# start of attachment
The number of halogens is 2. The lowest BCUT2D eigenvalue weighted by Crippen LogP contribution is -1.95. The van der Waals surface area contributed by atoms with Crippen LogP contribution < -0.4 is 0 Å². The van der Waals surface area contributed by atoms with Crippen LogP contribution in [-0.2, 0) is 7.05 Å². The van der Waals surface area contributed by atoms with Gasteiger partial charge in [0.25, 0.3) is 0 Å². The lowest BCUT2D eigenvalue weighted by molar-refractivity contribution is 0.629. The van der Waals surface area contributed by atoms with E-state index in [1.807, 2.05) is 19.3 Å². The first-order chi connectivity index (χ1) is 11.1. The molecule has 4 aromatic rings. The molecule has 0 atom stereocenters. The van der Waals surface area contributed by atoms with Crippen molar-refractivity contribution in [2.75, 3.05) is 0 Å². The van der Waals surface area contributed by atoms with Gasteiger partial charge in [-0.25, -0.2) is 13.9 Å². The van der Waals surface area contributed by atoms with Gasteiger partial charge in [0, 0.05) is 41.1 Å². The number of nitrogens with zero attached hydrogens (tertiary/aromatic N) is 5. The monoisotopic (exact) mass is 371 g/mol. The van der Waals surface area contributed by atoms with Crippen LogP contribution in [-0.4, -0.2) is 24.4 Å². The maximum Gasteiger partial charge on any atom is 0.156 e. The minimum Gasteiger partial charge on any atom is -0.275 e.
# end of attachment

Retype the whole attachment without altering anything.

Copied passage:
The number of halogens is 2. The lowest BCUT2D eigenvalue weighted by Crippen LogP contribution is -1.95. The van der Waals surface area contributed by atoms with Crippen LogP contribution < -0.4 is 0 Å². The van der Waals surface area contributed by atoms with Crippen LogP contribution in [-0.2, 0) is 7.05 Å². The van der Waals surface area contributed by atoms with Gasteiger partial charge in [0.25, 0.3) is 0 Å². The lowest BCUT2D eigenvalue weighted by molar-refractivity contribution is 0.629. The van der Waals surface area contributed by atoms with E-state index in [1.807, 2.05) is 19.3 Å². The first-order chi connectivity index (χ1) is 11.1. The molecule has 4 aromatic rings. The molecule has 0 atom stereocenters. The van der Waals surface area contributed by atoms with Crippen molar-refractivity contribution in [2.75, 3.05) is 0 Å². The van der Waals surface area contributed by atoms with Gasteiger partial charge in [-0.25, -0.2) is 13.9 Å². The van der Waals surface area contributed by atoms with Gasteiger partial charge in [0, 0.05) is 41.1 Å². The number of nitrogens with zero attached hydrogens (tertiary/aromatic N) is 5. The monoisotopic (exact) mass is 371 g/mol. The van der Waals surface area contributed by atoms with Crippen LogP contribution in [-0.4, -0.2) is 24.4 Å². The maximum Gasteiger partial charge on any atom is 0.156 e. The minimum Gasteiger partial charge on any atom is -0.275 e.